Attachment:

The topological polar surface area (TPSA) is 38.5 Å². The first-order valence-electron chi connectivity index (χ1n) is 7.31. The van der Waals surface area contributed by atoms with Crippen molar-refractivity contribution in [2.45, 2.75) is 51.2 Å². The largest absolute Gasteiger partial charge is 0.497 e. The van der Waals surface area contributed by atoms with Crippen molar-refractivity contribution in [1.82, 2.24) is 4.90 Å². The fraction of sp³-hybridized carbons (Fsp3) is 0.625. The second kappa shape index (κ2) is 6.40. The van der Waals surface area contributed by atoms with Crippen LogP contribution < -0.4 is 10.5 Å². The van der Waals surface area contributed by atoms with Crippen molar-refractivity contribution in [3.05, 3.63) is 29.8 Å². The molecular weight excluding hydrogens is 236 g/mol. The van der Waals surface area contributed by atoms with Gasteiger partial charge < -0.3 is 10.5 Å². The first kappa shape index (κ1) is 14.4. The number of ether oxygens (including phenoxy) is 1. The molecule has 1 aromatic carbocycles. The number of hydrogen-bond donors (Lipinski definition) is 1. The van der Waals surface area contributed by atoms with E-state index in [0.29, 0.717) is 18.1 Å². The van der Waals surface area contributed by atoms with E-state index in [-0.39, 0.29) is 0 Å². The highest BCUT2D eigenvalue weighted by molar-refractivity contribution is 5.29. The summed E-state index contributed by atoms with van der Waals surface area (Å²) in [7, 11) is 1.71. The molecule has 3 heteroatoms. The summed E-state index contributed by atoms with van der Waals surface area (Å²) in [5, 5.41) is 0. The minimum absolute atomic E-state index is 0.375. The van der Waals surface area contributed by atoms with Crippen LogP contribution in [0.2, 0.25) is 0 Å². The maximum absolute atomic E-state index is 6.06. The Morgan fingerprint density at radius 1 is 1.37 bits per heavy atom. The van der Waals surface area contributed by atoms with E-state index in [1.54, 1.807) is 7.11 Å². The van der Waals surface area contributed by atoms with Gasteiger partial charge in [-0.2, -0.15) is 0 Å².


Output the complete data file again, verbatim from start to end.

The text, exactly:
The topological polar surface area (TPSA) is 38.5 Å². The first-order valence-electron chi connectivity index (χ1n) is 7.31. The van der Waals surface area contributed by atoms with Crippen molar-refractivity contribution in [2.45, 2.75) is 51.2 Å². The largest absolute Gasteiger partial charge is 0.497 e. The van der Waals surface area contributed by atoms with Crippen molar-refractivity contribution in [1.82, 2.24) is 4.90 Å². The fraction of sp³-hybridized carbons (Fsp3) is 0.625. The second kappa shape index (κ2) is 6.40. The van der Waals surface area contributed by atoms with Crippen LogP contribution < -0.4 is 10.5 Å². The van der Waals surface area contributed by atoms with Crippen molar-refractivity contribution in [3.05, 3.63) is 29.8 Å². The molecular weight excluding hydrogens is 236 g/mol. The van der Waals surface area contributed by atoms with Gasteiger partial charge < -0.3 is 10.5 Å². The first kappa shape index (κ1) is 14.4. The number of ether oxygens (including phenoxy) is 1. The molecule has 1 aromatic carbocycles. The number of hydrogen-bond donors (Lipinski definition) is 1. The van der Waals surface area contributed by atoms with E-state index in [0.29, 0.717) is 18.1 Å². The van der Waals surface area contributed by atoms with E-state index in [-0.39, 0.29) is 0 Å². The highest BCUT2D eigenvalue weighted by molar-refractivity contribution is 5.29. The summed E-state index contributed by atoms with van der Waals surface area (Å²) in [7, 11) is 1.71. The molecule has 3 heteroatoms. The summed E-state index contributed by atoms with van der Waals surface area (Å²) in [5, 5.41) is 0. The minimum absolute atomic E-state index is 0.375. The van der Waals surface area contributed by atoms with Crippen LogP contribution in [0.2, 0.25) is 0 Å². The maximum absolute atomic E-state index is 6.06. The Morgan fingerprint density at radius 1 is 1.37 bits per heavy atom. The van der Waals surface area contributed by atoms with E-state index in [1.54, 1.807) is 7.11 Å². The van der Waals surface area contributed by atoms with Gasteiger partial charge in [-0.2, -0.15) is 0 Å².